Continuing with our look at the ten things I love about Dragnet (See Part One)
7) The Music
The show’s incidental and theme music was one of it’s big assets starting from its third episode on radio until it went off the air in 1970. The show’s signature opening notes, followed by the disclosure that what you’re about to hear/see is true, ranks among the most iconic show openings ever.
But the music does more than that. After the opening notes, both the 1950s and 60s versions have different opening and closing themes, both of which are good, though I prefer the 1950s version as it’s just a bit more dramatic.
And once you get into the episode, the incidental music is able to convey sadness, excitement, or bemusement equally well. It’s a particular stand out over radio. In the 1950s, radio producers began cutting back on music, particularly on detective programs. Once you got to the mid-1950s, every single NBC program other than Dragnet was using the same set of canned and generic incidental and transition music. Dragnet continued to use high-quality music that set the mood and helped to tell the story.
6) Those Quirky Characters…
Dragnet had some wonderfully quirky characters throughout its run in terms of the witnesses, victims, and criminals.
The many memorable characters include:
- the cranky religious book store owner in, “The Big Little Jesus” who was playing a long-term game of chess by mail.
- the drifter killer in, “The Big Cast.”
- the tortured woman who stole a baby in, “The Big Mother.”
- the guy who collects exotic fish in, “The Big Frank.”
- the young thief dressed in a superhero costume in “Burglary: DR-31.” He stole movie memorabilia to further fantasies that let him escape for a few moments from school bullies and an overbearing mother.
Dragnet has the best guest characters. They only showed up for one story but they left an impact on audiences. The best Dragnet side characters could be funny or tragic, but they’re memorable. They also added a touch of humanity. While some of them are funny, just like the banter between Smith and Friday, they rarely went over the top, which makes them feel grounded and like real people.
5) The Sound Effects
The radio version of Dragnet has the best sound effects of any program during the Golden Age of radio. Most programs took the philosophy of doing the bare minimum, maybe an effect or two to ground the listeners in the scene.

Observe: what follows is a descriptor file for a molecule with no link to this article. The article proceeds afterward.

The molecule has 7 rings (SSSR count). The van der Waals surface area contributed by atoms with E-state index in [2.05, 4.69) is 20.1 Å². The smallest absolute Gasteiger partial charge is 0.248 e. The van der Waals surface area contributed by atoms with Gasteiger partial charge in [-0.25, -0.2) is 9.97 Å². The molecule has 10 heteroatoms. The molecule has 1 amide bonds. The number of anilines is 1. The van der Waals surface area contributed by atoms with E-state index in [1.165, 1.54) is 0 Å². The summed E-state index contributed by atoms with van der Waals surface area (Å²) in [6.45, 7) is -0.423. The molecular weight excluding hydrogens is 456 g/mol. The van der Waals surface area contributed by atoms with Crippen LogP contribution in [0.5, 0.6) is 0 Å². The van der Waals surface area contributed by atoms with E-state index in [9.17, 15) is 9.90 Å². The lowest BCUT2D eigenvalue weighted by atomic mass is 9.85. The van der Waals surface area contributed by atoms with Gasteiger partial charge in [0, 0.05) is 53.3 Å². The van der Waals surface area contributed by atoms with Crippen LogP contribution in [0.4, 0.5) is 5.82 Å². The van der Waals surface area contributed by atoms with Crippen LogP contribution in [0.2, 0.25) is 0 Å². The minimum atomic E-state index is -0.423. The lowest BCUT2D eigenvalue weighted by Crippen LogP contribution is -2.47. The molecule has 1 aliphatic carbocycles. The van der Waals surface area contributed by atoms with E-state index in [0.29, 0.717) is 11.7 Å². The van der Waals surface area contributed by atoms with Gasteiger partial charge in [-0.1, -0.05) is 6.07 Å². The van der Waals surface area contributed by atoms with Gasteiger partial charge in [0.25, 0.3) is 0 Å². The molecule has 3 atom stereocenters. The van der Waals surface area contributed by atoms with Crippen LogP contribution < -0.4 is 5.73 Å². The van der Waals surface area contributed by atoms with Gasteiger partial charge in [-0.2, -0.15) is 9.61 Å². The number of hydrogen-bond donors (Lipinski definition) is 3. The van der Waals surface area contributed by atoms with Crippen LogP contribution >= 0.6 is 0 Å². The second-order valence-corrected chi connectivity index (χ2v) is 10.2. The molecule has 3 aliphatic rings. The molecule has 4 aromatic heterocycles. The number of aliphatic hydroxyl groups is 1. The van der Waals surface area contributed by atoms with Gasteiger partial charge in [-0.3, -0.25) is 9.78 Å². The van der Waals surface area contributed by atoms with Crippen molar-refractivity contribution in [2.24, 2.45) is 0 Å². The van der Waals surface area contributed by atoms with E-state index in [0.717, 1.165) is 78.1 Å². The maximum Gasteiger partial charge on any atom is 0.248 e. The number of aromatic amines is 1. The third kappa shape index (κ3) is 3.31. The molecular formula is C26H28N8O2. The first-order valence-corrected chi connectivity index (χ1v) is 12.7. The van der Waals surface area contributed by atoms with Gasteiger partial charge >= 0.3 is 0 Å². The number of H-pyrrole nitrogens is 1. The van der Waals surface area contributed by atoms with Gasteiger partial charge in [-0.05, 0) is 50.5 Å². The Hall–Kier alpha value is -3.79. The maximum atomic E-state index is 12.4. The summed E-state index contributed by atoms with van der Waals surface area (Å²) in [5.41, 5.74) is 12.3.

Dragnet employed five sound effects men to create rich scenes where the sound showcases the location or activity going on perfectly. The many fine details in the sound of a Dragnet episode create a feeling of authenticity. You feel like you’re there with Joe Friday and his partner rather than hearing a radio episode. Even today, most modern radio producers don’t put this much effort into their soundscapes. Dragnet was decades ahead of its time in terms of the detail and quality of sound effects they used.
4) The Variety
Most detective programs and police programs have focused on murder investigations. There’s a reason for that: murder is a heinous crime. We all understand why it’s wrong and why the killer needs caught.
While Dragnet has its fair share of murder cases, Joe Friday works out of nearly every division in the LAPD at one time or another: Burglary, Juvenile, Robbery, Bunco, as well as more specialized divisions. This allows us to see procedures and parts of the police force that never are prominent on other shows.
Dragnet was cognizant that we may not care about these other crimes as much as murder, but they highlight victims hurt by activities like the obituaries racket, so we’ll care and understand why this crime is a real problem.
This approach has its drawbacks. The biggest is in the Dragnet 1969 series where they had Friday and Gannon working out of a lot of departments (like public affairs) which didn’t arrest people. Some were still interesting, but others were dull. Police officers sitting at a cabin in the woods and talking about race relations is something even Jack Webb couldn’t make interesting.
It also compromises on realism to have Friday switching departments every week, but it serves the show’s dramatic purposes and allows us to see a whole other side to police work you just didn’t see in other programs.
Next week, we wrap up the series by looking at the three things I like most about Dragnet.
If you enjoyed this post, you can have new posts about detective stories and the golden age of radio and television delivered automatically to your kindle.